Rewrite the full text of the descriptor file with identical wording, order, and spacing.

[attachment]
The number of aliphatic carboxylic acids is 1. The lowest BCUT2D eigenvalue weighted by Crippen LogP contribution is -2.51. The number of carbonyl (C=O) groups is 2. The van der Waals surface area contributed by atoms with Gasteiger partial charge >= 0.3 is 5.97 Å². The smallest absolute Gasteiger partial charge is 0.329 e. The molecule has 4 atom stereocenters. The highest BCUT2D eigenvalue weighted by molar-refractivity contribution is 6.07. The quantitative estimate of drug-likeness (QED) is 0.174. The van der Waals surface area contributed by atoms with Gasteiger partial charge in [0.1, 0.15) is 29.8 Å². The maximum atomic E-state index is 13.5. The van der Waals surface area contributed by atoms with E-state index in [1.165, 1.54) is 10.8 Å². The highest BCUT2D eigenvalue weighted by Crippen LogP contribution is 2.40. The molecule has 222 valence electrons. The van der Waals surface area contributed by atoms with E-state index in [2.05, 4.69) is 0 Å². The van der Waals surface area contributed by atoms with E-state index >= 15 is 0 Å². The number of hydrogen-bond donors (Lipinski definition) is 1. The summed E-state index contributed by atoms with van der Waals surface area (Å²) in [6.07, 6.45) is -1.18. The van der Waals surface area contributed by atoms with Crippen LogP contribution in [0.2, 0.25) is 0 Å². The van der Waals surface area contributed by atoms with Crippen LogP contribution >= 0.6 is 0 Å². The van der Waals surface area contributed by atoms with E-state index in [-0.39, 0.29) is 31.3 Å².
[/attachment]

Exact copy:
The number of aliphatic carboxylic acids is 1. The lowest BCUT2D eigenvalue weighted by Crippen LogP contribution is -2.51. The number of carbonyl (C=O) groups is 2. The van der Waals surface area contributed by atoms with Gasteiger partial charge >= 0.3 is 5.97 Å². The smallest absolute Gasteiger partial charge is 0.329 e. The molecule has 4 atom stereocenters. The highest BCUT2D eigenvalue weighted by molar-refractivity contribution is 6.07. The quantitative estimate of drug-likeness (QED) is 0.174. The van der Waals surface area contributed by atoms with Gasteiger partial charge in [0.1, 0.15) is 29.8 Å². The maximum atomic E-state index is 13.5. The van der Waals surface area contributed by atoms with E-state index in [1.165, 1.54) is 10.8 Å². The highest BCUT2D eigenvalue weighted by Crippen LogP contribution is 2.40. The molecule has 222 valence electrons. The van der Waals surface area contributed by atoms with E-state index in [2.05, 4.69) is 0 Å². The van der Waals surface area contributed by atoms with E-state index >= 15 is 0 Å². The number of hydrogen-bond donors (Lipinski definition) is 1. The summed E-state index contributed by atoms with van der Waals surface area (Å²) in [6.07, 6.45) is -1.18. The van der Waals surface area contributed by atoms with Crippen LogP contribution in [0.2, 0.25) is 0 Å². The van der Waals surface area contributed by atoms with Crippen LogP contribution >= 0.6 is 0 Å². The van der Waals surface area contributed by atoms with E-state index in [-0.39, 0.29) is 31.3 Å².